08/09/2013 02:11 pm ET Updated Oct 09, 2013

Shark Series Part 3

As Shark Week comes to a close, I am a little disappointed to see some of the sensationalism around this year's festivities. Let's not forget, Shark Week is fun because it focuses on all of all the things that excite us about sharks -- the things that frighten and fascinate us but, as mentioned during "Top 10 Sharkdown", we really must keep some perspective. "In the past decade, sharks have attacked 380 people in America. Sixteen of those were fatal", according to The International Shark Attack Files making us "ten times more likely to choke on a hot dog".

I will say this -- we are visitors in their environment. Let's not forget that. When we invade their space, they are bound to get confused or maybe even a little annoyed. If a total stranger came to my house unannounced and started looking through my things, going through my closets and invading my space, I'm not sure how I would react. I was raised to take a deep breath and compose myself before reacting but I don't think sharks had that same training. Not to mention, they can only communicate one way. Given the number of people in the water and that there are over 400 species of sharks in the water, I'm actually surprised there haven't more shark attacks.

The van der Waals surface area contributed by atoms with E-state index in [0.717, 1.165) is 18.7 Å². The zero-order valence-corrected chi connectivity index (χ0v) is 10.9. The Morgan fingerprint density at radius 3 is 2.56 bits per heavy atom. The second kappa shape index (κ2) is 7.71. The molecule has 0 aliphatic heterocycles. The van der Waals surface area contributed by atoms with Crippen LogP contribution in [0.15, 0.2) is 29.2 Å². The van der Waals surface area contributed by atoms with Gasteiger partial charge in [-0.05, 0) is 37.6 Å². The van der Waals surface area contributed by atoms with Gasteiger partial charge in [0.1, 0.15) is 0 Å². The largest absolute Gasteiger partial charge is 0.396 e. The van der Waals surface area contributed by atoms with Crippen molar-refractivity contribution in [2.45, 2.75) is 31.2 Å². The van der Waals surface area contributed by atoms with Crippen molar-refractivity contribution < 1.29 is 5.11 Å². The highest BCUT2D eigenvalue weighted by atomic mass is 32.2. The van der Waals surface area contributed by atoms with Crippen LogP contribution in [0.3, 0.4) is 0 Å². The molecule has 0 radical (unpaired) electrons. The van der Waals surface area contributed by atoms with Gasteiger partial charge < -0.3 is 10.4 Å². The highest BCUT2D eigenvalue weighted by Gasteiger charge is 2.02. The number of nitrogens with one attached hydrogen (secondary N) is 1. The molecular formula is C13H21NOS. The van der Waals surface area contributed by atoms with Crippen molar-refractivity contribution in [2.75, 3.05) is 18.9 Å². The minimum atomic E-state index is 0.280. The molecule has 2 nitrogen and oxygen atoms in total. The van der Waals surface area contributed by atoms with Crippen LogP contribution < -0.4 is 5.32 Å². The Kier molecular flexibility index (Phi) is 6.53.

With so many changes to our environment, there are many shifts happening in the ocean as well. We, as a society, need to recognize these shifts and adapt accordingly because sharks may be migrating inland more in coming years. That is why tagging these sharks is so important. We need to understand their migratory patterns. We may very well need to learn to coexist with sharks and that is not necessarily a bad thing but it will involve overcoming a lot of misconceptions and unfounded fears. The ways in which we conduct our research needs to be very carefully thought out as well. Researchers tend to feed sharks to attract them but "people" should not be associated with "food" in the minds of sharks. There are ways of attracting sharks that do not involve directly connecting oneself to the food source. Additionally, humans do not want to be the source of pain to the animal. If we are constantly poking or prodding them and hurting them, they will come to see us as potential threat and will begin to treat us as such.

Sharks are not our enemies and we do not want to make enemies of them. I am a huge fan of Shark Week but my favorite part is when they dispel the myths about sharks, not perpetuate people's anxieties. During one episode, I was struck by a pop quiz that noted you are more likely to be killed by vending machines, bees, lawnmowers, or flowerpots than you are by a shark! Doesn't that just say it all?